Code: 1069439 A

A professor of international relations told ILNA news agency that there is a diplomatic dance between the US and Iran at the moment, which will continue for some time. However, it is to be expected that given that the number one priority of the USA is the non-proliferation of nuclear weapons it is likely to return to the agreement.

Speaking to ILNA news agency, the professor of Mahidol University International College in Thailand, Robin Ramcharan said "Almost three months into the Biden Administration, it has not rushed to re-join the JCPOA for a number of reasons.

He added that First, as Deputy Secretary of State Wendy Sherman intimated in her confirmation hearings in the US Senate Biden may wish to widen the agreement beyond nuclear weapons to include missiles and possibly to review the sunset clause, under which restrictions on Iran’s nuclear programme would be lifted after 2025. Whether this is the case remains to be seen, especially in the context of US domestic politics which requires that the incoming administration should not anger the Senate, in particular republicans Senators and should develop a cooperative relationship. It is possible that the administration is  adopting these tough and hesitant postures so as to deal with other matters first.

"This points to the second and more immediate reason, that the Biden Administration has an urgent and  massive domestic political issue to confront; first: the coronavirus crisis in the United States, which was badly mishandled by the previous administration leading to over half a million deaths.  If he does not get this right his administration will sink. To secure the relief packages for the working class people of America he needed a non-hostile US Senate. Signaling a tough stance on Iran, even if softly, is not inconsistent with this priority," he confirmed.

Ramcharan continued that a third reason is that it should be noted that Biden, who served a very pragmatic and realist President Obama, is no starry-eyed “do-gooder”. He is likely to prove as realist and pragmatic, all the while working through diplomatic and multilateral channels.  The flyover of the Middle East by two B-52s bombers along with other nations, including Israel, is an early signal of his mettle and modus-operandi.

"The current administration is cognizant of the complexities of the JCPOA, as they negotiated it, and of the complexities of the Agreement’s interplay in the context of not only US politics but also Iranian politics. It understands well that Foreign Minister Javad Zarif is a leading moderate along with President Rouhani."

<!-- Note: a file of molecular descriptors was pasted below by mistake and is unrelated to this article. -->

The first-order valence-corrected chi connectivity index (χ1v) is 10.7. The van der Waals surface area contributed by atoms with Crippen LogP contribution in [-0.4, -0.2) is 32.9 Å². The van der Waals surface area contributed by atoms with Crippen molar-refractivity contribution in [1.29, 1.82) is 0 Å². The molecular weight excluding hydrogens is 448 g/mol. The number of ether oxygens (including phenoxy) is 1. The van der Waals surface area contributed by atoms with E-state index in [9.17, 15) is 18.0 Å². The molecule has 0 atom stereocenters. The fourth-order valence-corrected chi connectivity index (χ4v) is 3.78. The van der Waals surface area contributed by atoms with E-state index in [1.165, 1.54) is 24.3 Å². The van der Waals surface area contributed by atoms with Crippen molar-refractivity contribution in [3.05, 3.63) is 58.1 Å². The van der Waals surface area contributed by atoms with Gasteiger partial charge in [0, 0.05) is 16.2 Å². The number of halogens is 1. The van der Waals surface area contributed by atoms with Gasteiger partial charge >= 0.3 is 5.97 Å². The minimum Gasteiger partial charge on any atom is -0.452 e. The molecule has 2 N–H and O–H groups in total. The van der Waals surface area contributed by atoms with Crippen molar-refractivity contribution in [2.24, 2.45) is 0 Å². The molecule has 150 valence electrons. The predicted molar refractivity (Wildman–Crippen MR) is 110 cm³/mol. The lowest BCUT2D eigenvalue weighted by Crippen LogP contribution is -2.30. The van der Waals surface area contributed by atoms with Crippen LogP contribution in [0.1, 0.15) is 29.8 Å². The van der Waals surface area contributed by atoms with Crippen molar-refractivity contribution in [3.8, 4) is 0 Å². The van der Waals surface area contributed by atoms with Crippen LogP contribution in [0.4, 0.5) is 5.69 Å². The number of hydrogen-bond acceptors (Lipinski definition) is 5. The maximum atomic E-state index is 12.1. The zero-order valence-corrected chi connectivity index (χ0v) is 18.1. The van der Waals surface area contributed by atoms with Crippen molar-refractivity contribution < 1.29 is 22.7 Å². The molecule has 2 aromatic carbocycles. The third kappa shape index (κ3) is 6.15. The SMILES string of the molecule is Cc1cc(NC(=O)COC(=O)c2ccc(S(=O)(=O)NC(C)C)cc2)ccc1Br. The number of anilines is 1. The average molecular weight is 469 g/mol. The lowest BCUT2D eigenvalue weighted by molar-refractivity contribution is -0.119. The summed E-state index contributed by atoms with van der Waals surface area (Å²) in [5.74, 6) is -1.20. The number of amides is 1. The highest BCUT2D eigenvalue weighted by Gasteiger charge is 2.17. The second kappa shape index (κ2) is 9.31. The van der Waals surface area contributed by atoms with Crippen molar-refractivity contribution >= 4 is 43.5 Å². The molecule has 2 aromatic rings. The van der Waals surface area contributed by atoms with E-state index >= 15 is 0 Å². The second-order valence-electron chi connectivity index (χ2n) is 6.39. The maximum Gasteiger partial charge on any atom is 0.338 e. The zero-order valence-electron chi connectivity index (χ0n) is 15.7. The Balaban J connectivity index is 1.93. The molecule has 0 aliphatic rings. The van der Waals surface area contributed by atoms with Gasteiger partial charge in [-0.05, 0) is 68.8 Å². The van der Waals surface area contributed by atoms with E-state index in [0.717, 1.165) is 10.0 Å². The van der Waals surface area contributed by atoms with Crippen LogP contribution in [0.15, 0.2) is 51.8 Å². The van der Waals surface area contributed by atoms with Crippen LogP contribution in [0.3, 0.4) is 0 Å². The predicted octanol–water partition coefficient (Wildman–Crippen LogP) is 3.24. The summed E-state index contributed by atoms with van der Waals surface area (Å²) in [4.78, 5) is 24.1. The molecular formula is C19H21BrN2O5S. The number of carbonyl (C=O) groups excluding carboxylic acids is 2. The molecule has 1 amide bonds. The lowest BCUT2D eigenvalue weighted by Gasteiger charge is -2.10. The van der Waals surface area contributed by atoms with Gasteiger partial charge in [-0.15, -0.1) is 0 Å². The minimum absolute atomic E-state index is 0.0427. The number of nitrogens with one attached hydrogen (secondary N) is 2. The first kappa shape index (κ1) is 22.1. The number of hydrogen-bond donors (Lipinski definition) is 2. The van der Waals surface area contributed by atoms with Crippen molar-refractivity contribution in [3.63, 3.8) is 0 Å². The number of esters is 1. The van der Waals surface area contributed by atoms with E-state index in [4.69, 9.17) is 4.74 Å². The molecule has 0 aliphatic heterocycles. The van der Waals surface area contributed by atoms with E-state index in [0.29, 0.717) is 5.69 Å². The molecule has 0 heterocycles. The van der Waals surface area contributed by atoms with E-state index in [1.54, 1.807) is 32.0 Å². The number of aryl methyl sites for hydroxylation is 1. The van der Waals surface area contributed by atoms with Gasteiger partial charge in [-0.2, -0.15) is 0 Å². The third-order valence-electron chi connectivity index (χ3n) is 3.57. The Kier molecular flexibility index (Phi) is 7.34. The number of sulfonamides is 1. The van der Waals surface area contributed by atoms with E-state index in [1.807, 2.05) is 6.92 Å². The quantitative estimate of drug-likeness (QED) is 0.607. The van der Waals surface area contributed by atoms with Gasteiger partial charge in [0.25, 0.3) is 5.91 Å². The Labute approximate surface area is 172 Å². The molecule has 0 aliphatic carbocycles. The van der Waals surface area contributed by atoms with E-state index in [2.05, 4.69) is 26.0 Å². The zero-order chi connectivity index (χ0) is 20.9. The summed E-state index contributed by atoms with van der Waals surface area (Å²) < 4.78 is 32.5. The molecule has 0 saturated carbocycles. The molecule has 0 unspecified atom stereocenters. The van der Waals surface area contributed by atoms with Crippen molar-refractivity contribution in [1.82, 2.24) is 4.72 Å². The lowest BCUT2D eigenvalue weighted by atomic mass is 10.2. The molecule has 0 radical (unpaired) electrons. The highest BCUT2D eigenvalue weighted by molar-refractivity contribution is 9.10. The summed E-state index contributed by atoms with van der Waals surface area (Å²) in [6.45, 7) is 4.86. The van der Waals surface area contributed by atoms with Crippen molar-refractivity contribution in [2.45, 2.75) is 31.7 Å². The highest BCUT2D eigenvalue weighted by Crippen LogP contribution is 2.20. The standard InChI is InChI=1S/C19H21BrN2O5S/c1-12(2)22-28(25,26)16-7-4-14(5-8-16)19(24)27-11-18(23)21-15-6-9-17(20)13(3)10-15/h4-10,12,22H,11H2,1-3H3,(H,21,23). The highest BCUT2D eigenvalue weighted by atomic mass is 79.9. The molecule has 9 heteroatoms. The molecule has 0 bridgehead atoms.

Pointing to the Iran next Presidential election, the professor of international relations said "It understands well that elections are coming up in Iran in June 2021. One would expect some concessions from the United States so as not to negatively impact leading moderates, such as Zarif, who staked their reputations on the JCPOA."

"However, preventive diplomacy measures need to be undertaken. Iran could call upon the UN Secretary General to exercise his good-offices to facilitate the discussions and to explore avenues for dialogue and compromise."

"Iran and the United States will need to prevent their diplomatic row from falling prey to the China-US confrontation that is heating up. The recent China-US dialogue in Alaska signaled Washington’s continued tough stance towards Beijing, albeit with a different tone than under the Trump Administration."

"Joe Biden was present when the US decided on its pivot to Asia, to confront China. The US is not averse to imposing sanctions on Iran and Chinese companies for going against its sanctions, for example in the area of oil trading. China is not averse to challenging US hegemony, especially in the South China Sea. Iran should not get caught in this fight of titans," he added.

He stressed that Iran and the United States can return to a positive relationship, including on the JCPOA; adding "Preventive diplomacy is especially needed as the two countries will remain in confrontation for a long time."

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JCPOA commitments Iran–US relations US domestic politics
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